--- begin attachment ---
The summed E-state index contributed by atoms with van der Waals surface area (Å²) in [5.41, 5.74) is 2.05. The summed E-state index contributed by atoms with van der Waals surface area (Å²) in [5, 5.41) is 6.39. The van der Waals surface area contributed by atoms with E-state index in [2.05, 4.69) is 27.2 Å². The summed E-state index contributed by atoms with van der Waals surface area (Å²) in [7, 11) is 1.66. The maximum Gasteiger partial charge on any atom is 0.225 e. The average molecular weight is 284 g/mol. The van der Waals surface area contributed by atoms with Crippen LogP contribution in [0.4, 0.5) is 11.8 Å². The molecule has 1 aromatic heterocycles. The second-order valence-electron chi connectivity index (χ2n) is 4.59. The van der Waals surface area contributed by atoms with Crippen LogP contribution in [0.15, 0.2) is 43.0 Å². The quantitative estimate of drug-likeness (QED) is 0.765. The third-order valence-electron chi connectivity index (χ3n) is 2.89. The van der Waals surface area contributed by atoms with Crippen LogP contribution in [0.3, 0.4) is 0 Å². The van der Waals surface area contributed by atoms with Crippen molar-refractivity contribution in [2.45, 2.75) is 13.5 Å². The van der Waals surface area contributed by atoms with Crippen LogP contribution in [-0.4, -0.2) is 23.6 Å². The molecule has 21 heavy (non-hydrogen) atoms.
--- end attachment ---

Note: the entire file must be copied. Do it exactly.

The summed E-state index contributed by atoms with van der Waals surface area (Å²) in [5.41, 5.74) is 2.05. The summed E-state index contributed by atoms with van der Waals surface area (Å²) in [5, 5.41) is 6.39. The van der Waals surface area contributed by atoms with E-state index in [2.05, 4.69) is 27.2 Å². The summed E-state index contributed by atoms with van der Waals surface area (Å²) in [7, 11) is 1.66. The maximum Gasteiger partial charge on any atom is 0.225 e. The average molecular weight is 284 g/mol. The van der Waals surface area contributed by atoms with Crippen LogP contribution in [0.4, 0.5) is 11.8 Å². The molecule has 1 aromatic heterocycles. The second-order valence-electron chi connectivity index (χ2n) is 4.59. The van der Waals surface area contributed by atoms with Crippen LogP contribution in [0.15, 0.2) is 43.0 Å². The quantitative estimate of drug-likeness (QED) is 0.765. The third-order valence-electron chi connectivity index (χ3n) is 2.89. The van der Waals surface area contributed by atoms with Crippen LogP contribution in [0.3, 0.4) is 0 Å². The van der Waals surface area contributed by atoms with Crippen molar-refractivity contribution in [2.45, 2.75) is 13.5 Å². The van der Waals surface area contributed by atoms with Crippen LogP contribution in [-0.4, -0.2) is 23.6 Å². The molecule has 21 heavy (non-hydrogen) atoms.